In 1999, I recorded Mel Torme's "The Christmas Song" and sent it out on a CD as my audio Christmas card.
Each year, for the next nine, I'd add another song with the idea that at the end of 10 years I'd have a completed Christmas album. The 10 year point was 2008.
I have since recorded three new songs and will continue adding to the album sporadically – Greensleeves, Christmas Time Is Here (the great Vince Guaraldi tune from the Charlie Brown Christmas series), and now Silver Bells, so far.
Hope you like it - if you do please feel free to share the link!
And... HAPPY HOLIDAYS!!!
It's been four years since I recorded a new Official Audio Christmas Card. I tried recording this in 2013, but hit technical difficulties with a new operating system at odds with my audio gear. Tried again in 2014 and found myself at odds with my arrangement/treatment. Tried again this year and scrapped two attempts. This is the third. My friend Neil said I always get it right the third time... well, three years and three attempts this year and HOPEFULLY he's right!
My friend and client Buddy Oiver's band Slick Hampton played this song at one of their holiday gigs and that prompted me to record my own version. I've always been a fan of Vince Guaraldi and loved doing this one.
Greensleeves has always been a favorite. I’d gotten into Les Pauls (guitars) - particularly Gibson’s Historic series, and had an aged, Mike Bloomfield model along with a Mesa Boogie 5/25 amp. I had to rock out with it. Sorta sounds like what Jeff Beck, Carlos Santana and Neil Young would sound like if they did a mind meld. This was my first Christmas recording after the official project officially ended.
For many years, Liz and I would head to Cape Cod in the fall to have a bit of a retreat. I’d play guitar while she’d write. We’d go for long walks and have great dinners in Provincetown. It was during one of these retreats that I wrote and recorded this, the only original Christmas song of the bunch.
For my third year in the ten year Christmas Album project, I chose God Rest Ye Merry Gentlemen. The first take I sent to buddy Beany, and he suggested it was a tad too dark. A tad was an understatement. It was a dark year and it was ending, but I guess I hadn't gotten the message. So, I set out to make it a bit more of a 'flavor of the season'. Still kinda dark, but I came up with the whole chromatic thing on the redux, which I quite like. When I redid it, just as I was putting the finishing touches on the mix, I got the news that George Harrison had died. I went back in and added the ending… God rest ye Merry Harrison…
The Little Drummer Boy seems to be a lot of people’s favorite Christmas song. I thought it might be fun to do a version that brought a tabla in for the drum. I think it came out quite nice.
My band, Margaret Explosion, was playing a gig at a club called Mirage around Christmas in 2004. Before the second set, I got up and did a single note solo rendition of this song. I thought it was probably a good idea to make it that year’s Christmas song. In hindsight, I should have backed it.
My grandmother gave me a harmonica for Christmas one year when I was little. The first song I learned to play was Jingle Bells. I thought about flying some harp in on this version, but ended up just sticking with my guitar. Good thing, as anyone who's heard me play harmonica will attest to.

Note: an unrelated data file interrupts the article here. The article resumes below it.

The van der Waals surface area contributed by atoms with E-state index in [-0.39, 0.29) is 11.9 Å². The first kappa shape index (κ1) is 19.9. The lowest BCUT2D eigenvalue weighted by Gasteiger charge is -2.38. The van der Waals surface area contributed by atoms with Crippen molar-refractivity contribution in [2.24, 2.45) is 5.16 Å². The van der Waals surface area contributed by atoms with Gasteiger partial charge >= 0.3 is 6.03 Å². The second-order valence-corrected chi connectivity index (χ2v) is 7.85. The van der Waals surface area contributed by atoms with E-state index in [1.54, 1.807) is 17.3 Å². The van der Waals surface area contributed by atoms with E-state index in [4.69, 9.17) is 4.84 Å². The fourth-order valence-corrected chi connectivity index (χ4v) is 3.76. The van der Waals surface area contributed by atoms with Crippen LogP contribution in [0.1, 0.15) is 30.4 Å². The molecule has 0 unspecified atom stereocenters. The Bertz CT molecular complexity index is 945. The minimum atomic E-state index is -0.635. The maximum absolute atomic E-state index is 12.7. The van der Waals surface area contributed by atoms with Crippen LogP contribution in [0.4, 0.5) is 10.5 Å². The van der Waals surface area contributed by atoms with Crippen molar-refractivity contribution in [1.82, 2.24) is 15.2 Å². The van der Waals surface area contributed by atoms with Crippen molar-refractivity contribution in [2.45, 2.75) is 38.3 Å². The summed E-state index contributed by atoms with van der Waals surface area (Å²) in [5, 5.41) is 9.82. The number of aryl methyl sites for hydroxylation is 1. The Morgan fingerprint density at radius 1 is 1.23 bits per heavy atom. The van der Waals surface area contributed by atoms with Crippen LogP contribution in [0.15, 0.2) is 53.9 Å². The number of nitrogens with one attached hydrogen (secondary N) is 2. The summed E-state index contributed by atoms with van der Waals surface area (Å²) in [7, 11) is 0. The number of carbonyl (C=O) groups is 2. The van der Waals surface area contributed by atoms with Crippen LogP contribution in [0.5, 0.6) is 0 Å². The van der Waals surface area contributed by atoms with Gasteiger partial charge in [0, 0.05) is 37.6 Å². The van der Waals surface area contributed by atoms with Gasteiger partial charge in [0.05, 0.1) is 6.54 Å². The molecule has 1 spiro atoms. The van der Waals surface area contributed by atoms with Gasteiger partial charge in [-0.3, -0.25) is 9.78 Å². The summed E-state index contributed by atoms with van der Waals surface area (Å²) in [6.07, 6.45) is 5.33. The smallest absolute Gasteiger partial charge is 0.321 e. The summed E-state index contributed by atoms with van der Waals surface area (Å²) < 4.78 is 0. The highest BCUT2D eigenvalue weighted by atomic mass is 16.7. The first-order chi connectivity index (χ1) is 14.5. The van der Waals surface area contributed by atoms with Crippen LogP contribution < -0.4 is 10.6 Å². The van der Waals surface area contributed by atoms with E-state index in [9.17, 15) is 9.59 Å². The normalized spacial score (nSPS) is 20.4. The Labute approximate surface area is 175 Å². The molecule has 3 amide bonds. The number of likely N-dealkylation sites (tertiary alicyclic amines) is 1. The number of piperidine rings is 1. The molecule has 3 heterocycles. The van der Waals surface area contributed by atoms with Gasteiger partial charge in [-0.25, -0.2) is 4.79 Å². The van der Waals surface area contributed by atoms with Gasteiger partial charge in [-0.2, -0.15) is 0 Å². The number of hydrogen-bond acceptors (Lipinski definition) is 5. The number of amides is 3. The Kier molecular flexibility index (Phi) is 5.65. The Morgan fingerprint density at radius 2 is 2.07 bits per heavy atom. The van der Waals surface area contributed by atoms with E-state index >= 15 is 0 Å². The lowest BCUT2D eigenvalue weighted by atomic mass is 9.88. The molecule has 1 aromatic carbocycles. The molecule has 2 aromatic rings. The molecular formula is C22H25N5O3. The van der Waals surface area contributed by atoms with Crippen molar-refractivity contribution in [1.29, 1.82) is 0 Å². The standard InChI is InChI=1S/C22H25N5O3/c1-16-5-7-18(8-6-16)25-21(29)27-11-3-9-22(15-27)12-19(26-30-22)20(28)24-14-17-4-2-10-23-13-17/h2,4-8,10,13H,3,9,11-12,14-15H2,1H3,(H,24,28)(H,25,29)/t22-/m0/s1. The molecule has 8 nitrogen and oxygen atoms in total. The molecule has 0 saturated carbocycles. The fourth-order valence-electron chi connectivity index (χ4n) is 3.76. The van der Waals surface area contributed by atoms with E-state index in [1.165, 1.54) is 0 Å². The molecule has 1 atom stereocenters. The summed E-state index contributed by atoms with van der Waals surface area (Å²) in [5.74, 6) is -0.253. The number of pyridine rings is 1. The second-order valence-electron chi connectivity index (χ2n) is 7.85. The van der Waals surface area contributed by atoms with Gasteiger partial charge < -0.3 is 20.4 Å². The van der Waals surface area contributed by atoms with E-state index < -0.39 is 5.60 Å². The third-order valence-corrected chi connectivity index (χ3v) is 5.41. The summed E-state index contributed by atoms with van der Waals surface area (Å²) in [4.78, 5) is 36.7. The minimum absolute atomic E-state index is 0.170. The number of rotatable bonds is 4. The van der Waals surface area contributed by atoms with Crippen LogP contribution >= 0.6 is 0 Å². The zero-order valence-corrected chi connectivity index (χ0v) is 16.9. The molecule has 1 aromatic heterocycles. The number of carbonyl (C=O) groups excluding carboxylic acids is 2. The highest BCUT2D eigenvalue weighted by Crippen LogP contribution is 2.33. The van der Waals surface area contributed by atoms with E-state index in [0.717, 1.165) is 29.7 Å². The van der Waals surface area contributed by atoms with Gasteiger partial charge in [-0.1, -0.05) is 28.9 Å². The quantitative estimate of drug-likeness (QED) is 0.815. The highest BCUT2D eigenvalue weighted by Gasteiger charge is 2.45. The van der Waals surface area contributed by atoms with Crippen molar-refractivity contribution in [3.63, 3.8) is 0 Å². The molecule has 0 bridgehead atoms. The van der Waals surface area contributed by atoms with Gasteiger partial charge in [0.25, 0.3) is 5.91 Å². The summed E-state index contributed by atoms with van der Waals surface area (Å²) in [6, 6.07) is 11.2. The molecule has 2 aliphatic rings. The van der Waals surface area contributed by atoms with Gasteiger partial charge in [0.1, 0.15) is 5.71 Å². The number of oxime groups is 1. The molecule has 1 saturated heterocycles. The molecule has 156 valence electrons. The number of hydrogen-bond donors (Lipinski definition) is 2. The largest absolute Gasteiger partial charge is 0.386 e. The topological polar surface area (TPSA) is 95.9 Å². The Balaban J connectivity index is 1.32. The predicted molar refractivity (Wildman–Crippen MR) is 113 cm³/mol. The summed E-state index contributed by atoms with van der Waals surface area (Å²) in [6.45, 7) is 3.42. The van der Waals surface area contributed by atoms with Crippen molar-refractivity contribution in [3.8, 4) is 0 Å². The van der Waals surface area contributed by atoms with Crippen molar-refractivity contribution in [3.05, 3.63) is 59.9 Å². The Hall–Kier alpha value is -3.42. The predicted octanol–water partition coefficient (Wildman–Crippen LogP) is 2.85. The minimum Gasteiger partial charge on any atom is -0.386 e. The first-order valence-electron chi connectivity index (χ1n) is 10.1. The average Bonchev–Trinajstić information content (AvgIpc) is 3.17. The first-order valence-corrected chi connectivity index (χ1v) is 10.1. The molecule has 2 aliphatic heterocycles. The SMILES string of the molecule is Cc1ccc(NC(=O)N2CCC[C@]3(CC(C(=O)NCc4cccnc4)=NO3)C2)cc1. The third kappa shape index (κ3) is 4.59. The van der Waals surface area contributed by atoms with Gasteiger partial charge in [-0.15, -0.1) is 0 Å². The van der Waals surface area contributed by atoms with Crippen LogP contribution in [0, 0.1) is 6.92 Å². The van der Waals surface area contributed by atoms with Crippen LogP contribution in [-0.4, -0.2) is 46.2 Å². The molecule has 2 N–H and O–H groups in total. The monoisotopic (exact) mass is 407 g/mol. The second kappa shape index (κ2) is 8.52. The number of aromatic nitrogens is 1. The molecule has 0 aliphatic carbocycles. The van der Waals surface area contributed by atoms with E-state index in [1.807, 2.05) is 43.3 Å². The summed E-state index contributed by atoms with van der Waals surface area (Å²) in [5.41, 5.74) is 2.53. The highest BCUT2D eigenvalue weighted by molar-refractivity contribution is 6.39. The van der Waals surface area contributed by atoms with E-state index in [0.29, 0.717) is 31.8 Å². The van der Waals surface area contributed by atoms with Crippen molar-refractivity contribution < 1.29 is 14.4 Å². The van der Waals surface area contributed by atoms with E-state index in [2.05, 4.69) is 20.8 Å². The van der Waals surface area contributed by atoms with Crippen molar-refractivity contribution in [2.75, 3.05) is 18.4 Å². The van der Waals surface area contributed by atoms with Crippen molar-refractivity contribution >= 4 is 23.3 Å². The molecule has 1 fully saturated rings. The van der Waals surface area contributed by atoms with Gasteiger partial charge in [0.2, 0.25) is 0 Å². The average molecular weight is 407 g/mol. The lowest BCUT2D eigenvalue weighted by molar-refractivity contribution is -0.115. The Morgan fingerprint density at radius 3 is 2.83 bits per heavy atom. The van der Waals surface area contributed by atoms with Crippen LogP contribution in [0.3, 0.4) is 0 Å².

This is the first song of the project. I was heavily into learning more about playing my guitar, and when you do that, you naturally head for jazz. I’d subscribed to Just Jazz Guitar magazine, and they had a solo arrangement of The Velvet Fog’s “The Christmas Song”. I butchered it a bit, and so added a second track. Funny aside - I recorded this with binaural mics - one on each shoulder - that picked up my breathing. I couldn’t hear the breathing on the recording, but it drove Liz crazy. I eventually EQ’d some of the top end away so it minimized it. Still, it would take nearly a decade for me to get hearing aids…
So, 2002 comes along and I am now firmly committed to a 10-year project... and this is only the third year. To start out, I just played a bunch of tracks of different tunes. This was the one that jumped out. No real back story here - just love the melody of this song. .
Back to Cape Cod, I recorded this while on retreat with Liz. I now had a viable portable recording rig on my laptop, so could do all the production there. Still, I gave it a proper mix/cleanup when I got back to my studio. Added a few background bits too. I downloaded an a capela version of Carol to get in the mood.
This was the second song in the project, and actually the first song where I realized I was going to do this for 10 years and end up with an album. Seemed like a lifetime away when I made the decision and felt like it took a month or two at the end of the project. Funny how life is… As an interesting aside for you recording folks, this was the only time I'd every used ProTools to record anything. It did a fine job, but one thing I SHOULD have done was use the metronome. The original edit was about five minutes and too self indulgent. When I cut out all the twiddly bits, I found that I'd sped up dramatically.
How could I not? This is THE Christmas song for the British Invasion generation. Among John Lennon's best. A beautiful song that was exceptionally fun to record. It starts with me fingerpicking my ukulele. AND this was the last official song in the project, making it bittersweet.